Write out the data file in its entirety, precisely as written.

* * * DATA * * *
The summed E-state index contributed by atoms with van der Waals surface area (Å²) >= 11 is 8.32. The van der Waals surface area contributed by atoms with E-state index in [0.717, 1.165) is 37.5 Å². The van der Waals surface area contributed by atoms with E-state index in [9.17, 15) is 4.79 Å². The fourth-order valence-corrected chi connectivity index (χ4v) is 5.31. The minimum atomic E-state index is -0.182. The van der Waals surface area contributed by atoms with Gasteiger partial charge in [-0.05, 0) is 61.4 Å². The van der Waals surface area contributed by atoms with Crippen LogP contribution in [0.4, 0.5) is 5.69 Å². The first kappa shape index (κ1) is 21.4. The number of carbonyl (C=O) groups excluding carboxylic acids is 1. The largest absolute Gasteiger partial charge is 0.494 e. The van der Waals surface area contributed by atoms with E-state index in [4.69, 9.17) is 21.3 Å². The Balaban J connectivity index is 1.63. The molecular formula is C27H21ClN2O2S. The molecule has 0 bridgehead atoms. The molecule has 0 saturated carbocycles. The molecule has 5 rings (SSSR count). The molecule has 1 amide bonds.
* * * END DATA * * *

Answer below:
The summed E-state index contributed by atoms with van der Waals surface area (Å²) >= 11 is 8.32. The van der Waals surface area contributed by atoms with E-state index in [0.717, 1.165) is 37.5 Å². The van der Waals surface area contributed by atoms with E-state index in [9.17, 15) is 4.79 Å². The fourth-order valence-corrected chi connectivity index (χ4v) is 5.31. The minimum atomic E-state index is -0.182. The van der Waals surface area contributed by atoms with Gasteiger partial charge in [-0.05, 0) is 61.4 Å². The van der Waals surface area contributed by atoms with Crippen LogP contribution in [0.4, 0.5) is 5.69 Å². The first kappa shape index (κ1) is 21.4. The number of carbonyl (C=O) groups excluding carboxylic acids is 1. The largest absolute Gasteiger partial charge is 0.494 e. The van der Waals surface area contributed by atoms with E-state index in [4.69, 9.17) is 21.3 Å². The Balaban J connectivity index is 1.63. The molecular formula is C27H21ClN2O2S. The molecule has 0 bridgehead atoms. The molecule has 0 saturated carbocycles. The molecule has 5 rings (SSSR count). The molecule has 1 amide bonds.